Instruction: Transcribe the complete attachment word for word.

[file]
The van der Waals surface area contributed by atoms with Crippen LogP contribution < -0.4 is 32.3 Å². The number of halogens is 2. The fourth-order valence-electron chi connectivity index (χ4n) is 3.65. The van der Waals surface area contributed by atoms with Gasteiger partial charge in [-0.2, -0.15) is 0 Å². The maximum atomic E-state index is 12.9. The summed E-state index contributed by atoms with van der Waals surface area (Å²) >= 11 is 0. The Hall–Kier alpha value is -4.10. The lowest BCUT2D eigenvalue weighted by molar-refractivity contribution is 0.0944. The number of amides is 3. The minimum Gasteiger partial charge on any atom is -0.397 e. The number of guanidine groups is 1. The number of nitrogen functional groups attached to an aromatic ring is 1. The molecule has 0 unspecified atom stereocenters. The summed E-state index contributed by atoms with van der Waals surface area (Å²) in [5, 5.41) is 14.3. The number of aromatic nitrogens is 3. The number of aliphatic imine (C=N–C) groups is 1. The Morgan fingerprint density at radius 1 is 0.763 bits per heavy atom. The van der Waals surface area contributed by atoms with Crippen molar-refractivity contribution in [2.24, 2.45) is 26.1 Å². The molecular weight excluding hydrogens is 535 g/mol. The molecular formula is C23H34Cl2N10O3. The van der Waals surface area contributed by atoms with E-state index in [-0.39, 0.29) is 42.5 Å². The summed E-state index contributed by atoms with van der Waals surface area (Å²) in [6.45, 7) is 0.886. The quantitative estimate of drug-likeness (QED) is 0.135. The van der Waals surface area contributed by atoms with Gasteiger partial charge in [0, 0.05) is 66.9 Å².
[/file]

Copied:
The van der Waals surface area contributed by atoms with Crippen LogP contribution < -0.4 is 32.3 Å². The number of halogens is 2. The fourth-order valence-electron chi connectivity index (χ4n) is 3.65. The van der Waals surface area contributed by atoms with Gasteiger partial charge in [-0.2, -0.15) is 0 Å². The maximum atomic E-state index is 12.9. The summed E-state index contributed by atoms with van der Waals surface area (Å²) >= 11 is 0. The Hall–Kier alpha value is -4.10. The lowest BCUT2D eigenvalue weighted by molar-refractivity contribution is 0.0944. The number of amides is 3. The minimum Gasteiger partial charge on any atom is -0.397 e. The number of guanidine groups is 1. The number of nitrogen functional groups attached to an aromatic ring is 1. The molecule has 0 unspecified atom stereocenters. The summed E-state index contributed by atoms with van der Waals surface area (Å²) in [5, 5.41) is 14.3. The number of aromatic nitrogens is 3. The number of aliphatic imine (C=N–C) groups is 1. The Morgan fingerprint density at radius 1 is 0.763 bits per heavy atom. The van der Waals surface area contributed by atoms with Crippen molar-refractivity contribution in [2.24, 2.45) is 26.1 Å². The molecular weight excluding hydrogens is 535 g/mol. The molecular formula is C23H34Cl2N10O3. The van der Waals surface area contributed by atoms with E-state index in [-0.39, 0.29) is 42.5 Å². The summed E-state index contributed by atoms with van der Waals surface area (Å²) in [6.45, 7) is 0.886. The quantitative estimate of drug-likeness (QED) is 0.135. The van der Waals surface area contributed by atoms with Gasteiger partial charge in [0, 0.05) is 66.9 Å².